Another way to enhance skill acquisition is through feedback and self-correction according to Kaufman. He states that “fast feedback naturally leads to rapid skill acquisition. If feedback arrives immediately, or with a very short delay, it’s much easier to connect that information to your actions and name the appropriate adjustments.”
Our teachers are experts at correcting students whilst they are swimming through both verbal and visual feedback. This enables children to try and correct their technique immediately, resulting in correct technique developing faster. Our squad levels use this same approach with students swimming shorter distances initially. By self-correcting over a shorter distance, students are able to achieve the correct technique with less risk of tiring (when technique typically diminishes).
4. Immerse Yourself
Have you ever noticed that during the summer months or a family holiday that involves being in the pool or at the beach every day sees immense progress in not only confidence but also in ability? According to Kaufman, this is because "the most well-known general method of rapid skill acquisition is immersion... If you want to learn to speak French, for example, learning through immersion would involve living in France for a few weeks or months."
How are we able to help our children immerse themselves in swimming throughout the year? In summer it may seem 'easier' - taking them to the beach often, visiting friends and family with backyard pools, and enjoying family holidays where the kids are in the water every day. But it's certainly a feat that can be achieved year-round! Immersing your kids in 2 lessons a week throughout the year is a beneficial way to increase the opportunity to practice and progress skill acquisition.
Swimming so often isn't always achievable however there are times of the year when it is possible. Our School Holiday Programs run intensive classes to truly immerse our swimmers and help their skill acquisition progress more rapidly. We have 2 courses running these October school holidays for beginners right through to Senior Squads.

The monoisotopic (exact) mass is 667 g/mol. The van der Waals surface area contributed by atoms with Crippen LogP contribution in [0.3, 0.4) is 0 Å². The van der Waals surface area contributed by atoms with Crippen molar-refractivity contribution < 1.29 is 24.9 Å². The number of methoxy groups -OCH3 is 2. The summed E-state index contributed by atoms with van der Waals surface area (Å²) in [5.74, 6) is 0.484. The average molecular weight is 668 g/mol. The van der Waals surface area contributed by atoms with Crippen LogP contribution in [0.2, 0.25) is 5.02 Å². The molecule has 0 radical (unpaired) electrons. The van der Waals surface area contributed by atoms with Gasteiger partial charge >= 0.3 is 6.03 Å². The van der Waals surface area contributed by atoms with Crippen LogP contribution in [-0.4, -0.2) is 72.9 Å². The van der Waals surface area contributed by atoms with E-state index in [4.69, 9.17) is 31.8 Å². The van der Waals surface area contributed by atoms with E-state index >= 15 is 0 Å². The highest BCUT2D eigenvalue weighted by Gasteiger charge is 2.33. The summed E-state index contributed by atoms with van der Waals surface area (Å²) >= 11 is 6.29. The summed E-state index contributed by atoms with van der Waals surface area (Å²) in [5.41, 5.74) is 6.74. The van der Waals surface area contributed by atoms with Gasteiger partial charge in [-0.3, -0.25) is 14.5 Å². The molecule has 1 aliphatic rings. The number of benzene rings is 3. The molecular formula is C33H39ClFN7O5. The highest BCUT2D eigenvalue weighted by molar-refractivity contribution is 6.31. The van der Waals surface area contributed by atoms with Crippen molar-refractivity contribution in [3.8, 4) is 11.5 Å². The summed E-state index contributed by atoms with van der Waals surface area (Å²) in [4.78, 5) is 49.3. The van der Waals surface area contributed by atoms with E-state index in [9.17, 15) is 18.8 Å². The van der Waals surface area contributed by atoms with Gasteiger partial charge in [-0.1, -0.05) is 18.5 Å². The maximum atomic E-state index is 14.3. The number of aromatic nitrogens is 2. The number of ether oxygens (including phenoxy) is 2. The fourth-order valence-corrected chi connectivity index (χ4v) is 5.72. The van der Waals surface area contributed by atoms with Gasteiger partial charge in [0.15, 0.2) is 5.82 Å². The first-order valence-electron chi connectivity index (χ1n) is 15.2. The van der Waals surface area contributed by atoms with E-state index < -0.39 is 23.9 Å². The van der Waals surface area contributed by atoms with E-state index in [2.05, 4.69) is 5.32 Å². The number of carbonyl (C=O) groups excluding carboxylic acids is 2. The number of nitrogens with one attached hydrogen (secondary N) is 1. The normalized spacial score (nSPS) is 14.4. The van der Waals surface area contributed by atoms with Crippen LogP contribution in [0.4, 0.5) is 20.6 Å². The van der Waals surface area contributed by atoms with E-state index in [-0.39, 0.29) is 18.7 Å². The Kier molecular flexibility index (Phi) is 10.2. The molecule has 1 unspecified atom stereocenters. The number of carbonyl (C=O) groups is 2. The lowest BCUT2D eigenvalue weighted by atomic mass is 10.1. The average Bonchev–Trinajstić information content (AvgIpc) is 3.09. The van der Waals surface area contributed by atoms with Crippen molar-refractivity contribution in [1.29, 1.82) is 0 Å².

Find out more information on our October School Holiday Program here.
Author: Josephine Moss (Swim School Coordinator)
50% of drownings of children under 5 years old occurred in a backyard pool. How safe is your pool? The weather is warming up which means that pool parties, BBQ’s and outdoor playdates are just around the corner. Before it is too late we urge you to check the safety of your home swimming pool to minimise the risk of drowning.
The Royal Life Saving Society (Australia) has developed a checklist to help ensure all areas of owning a pool are made safer. They include advice on Supervision, Fencing, Gates, Pool Machinery, Emergency Preparation, Chemical Use and Storage, and Electricity. Included is the full checklist provided by Royal Life Saving Society (Australia). Pool owners should also ensure they get a professional inspection of their pool’s compliance.
To download the full checklist, visit Royal Life Saving Society's website.
Making your pool safer is an essential aspect of being a pool owner however, there is no substitute for active supervision.
Author: Josephine Moss (Swim School Coordinator)